How to use join tool in Illustrator tutorial

Learn how to use the join tool in Illustrator CC 2018 2017 etc to combine and trim paths

Illustrator join tool

join tool for Illustrator and how to join and trimming paths and lines
  1. Select two open Illustrator paths - two lines for the join tool to be used in Illustrator

  2. Toolbar and shaper tool (join tool is beneath that)

  3. Select the join tool in Illustrator

  4. Pass over the closest ends of the paths with the tool

The JT (Join tool) is found beneath the shaper tool in Illustrator toolbar. The Illustrator JT works quickly with two paths. Simply pass the JT over the paths and the paths will be combined (as long as the JT allows this - if the paths are not pointing in the same direction then they cannot be welded).


Video tutorial on the subject by (youtube)


The Illustrator JT is super easy to use and apply and combine different paths in seconds. The JT results in a sharp point design.



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The JT for Illustrator is found beneath the shaper tool in Illustrator toolbar and is for combining paths and trimming paths / lines / open paths etc. It works using two lines either selected or not (though personally, I generally select the paths I use and then use the JT with the Illustrator paths)


Example : select two open paths such as two lines, Go to the JT in the Illustrator toolbar, Pass over the closest ends of the two paths (and hope)


I say hope as the Illustrator JT is a tool with a mind of its own and I am certain it is coded (unless it really does work using magic) in a particular way with logic to work with lines at a certain angle to each other or lines that are crossing but at times, it can also be an amazingly frustrating tool to use as even though the lines look as much the same as another pair, those lines will not weld. Anyway, this tutorial shows the observations of the JT that seem to work 99% of the time with lines and open paths but I am certain you will find times when it just will refuse to connect a path even though the path look super close.


Another point with the JT is that it will result in a point, a sharp point in most cases and there is no preference to force it just to create a point to point (as with the pen tool) nor for it to generate anything other than a sharp point in the connection (no wavy or smooth edge)


If there is a fairly major overlap with the paths, you may find the connection fails and instead you will trim the paths. The JT is very dependent on where you pass over the paths. If you use the tool with a path overlapping another, and you use the JT close to the overlap then the paths will be trimmed. The same paths can also be connected if you pass the tool over the end segments. This is particularly the case with multiple point paths or curved paths created with the curvature tool. It also depends where the pass over happens, if the overlap is a fair distance away then the lines will not be trimmed (again this is just an observation and I am certain you will find circumstances where the opposite happens)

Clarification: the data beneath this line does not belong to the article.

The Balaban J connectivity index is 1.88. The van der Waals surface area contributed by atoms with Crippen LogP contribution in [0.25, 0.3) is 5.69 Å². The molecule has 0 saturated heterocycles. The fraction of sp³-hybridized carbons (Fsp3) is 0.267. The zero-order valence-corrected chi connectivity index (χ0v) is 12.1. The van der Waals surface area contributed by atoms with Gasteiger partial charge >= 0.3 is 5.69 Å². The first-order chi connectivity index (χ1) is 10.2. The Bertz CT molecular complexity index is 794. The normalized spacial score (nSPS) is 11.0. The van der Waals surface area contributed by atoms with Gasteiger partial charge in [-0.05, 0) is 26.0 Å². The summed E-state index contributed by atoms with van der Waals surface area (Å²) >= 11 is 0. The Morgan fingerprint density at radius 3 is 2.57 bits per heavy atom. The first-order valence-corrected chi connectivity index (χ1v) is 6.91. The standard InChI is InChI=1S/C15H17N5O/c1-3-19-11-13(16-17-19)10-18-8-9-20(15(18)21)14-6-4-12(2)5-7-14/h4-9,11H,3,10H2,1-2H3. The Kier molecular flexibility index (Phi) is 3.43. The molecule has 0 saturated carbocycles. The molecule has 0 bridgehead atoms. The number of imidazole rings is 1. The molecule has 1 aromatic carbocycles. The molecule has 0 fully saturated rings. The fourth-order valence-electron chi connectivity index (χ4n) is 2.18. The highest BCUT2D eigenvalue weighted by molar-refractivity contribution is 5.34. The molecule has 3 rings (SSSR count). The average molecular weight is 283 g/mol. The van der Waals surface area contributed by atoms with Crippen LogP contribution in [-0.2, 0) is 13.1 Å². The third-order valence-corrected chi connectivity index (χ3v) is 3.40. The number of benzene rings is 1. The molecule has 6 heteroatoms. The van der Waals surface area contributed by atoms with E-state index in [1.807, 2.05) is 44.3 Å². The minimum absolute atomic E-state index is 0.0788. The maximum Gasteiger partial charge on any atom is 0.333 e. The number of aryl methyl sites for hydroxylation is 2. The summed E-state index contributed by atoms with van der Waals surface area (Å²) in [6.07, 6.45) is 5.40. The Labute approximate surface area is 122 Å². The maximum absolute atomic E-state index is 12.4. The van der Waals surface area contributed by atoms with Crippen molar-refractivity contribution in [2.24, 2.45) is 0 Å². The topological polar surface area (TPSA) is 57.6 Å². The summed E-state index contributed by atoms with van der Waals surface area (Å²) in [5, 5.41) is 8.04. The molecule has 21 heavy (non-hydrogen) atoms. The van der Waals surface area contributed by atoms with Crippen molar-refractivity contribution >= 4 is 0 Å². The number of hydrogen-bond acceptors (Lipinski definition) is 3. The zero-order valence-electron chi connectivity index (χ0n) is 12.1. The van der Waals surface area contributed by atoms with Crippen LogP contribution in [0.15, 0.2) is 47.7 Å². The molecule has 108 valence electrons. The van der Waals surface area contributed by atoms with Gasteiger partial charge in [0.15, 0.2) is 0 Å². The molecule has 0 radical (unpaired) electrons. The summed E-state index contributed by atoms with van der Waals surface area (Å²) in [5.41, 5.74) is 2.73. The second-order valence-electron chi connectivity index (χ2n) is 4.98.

two paths

You can see two lines with both lines point towards each other at one end and the other ends heading off to eternity. You can use the JT over the ends that are angled towards each other. There is a cut off point where the angle is too great for the JT to process the paths and in that case, the connection will fail. You can angle the line so they are close to parallel and the JT will not work, you can then angle them at say about 80 degrees so they are fairly parallel and the JT will not work but at some point where the angles can be welded (without the weld flying off the page / artboard etc) you will get a sharp connection when you pass the two lines with the JT.


An example : create a line using the line segment tool. Create another line using the line segment tool. Place the lines close together such as on the right. Point the ends of the lines towards each other. Select JT. Draw over the end of the lines with the JT


There also seems to be an issue with distance. If you select the same paths on the right image and perhaps move one of those paths down the page a little (but not changing the angle) and then try the JT, it will at some point stop working even though the displayed angle is exactly the same. lines fail.



The JT in Illustrator can also be used as a powerful trimming tool as well as a JT.


The clipping works if you have a line butting close to an existing line.


The clipping works if the lines crossover.


Again, the JT does depend on the distance of the lines from each other (too far away and the clipping will fail). The trimming is applied to the smallest part of the lines. If you can't trim the crossover lines, the tool just doesn't do anything - there is no dialog box with an error message (a rarity from an Adobe application). You can draw over a different part of the crossover and the cut / add will be ignored. Create a line using the line segment tool. Create another line using the line segment tool. Rotate them and have the paths crossover.


An example being : select the JT in the toolbar. Draw over the smallest part of the crossover (the trailing parts of the lines) and the JT should then trim the lines and replace the two with one single sharp pointed line


Keywords : How to use join tool in Illustrator tutorial


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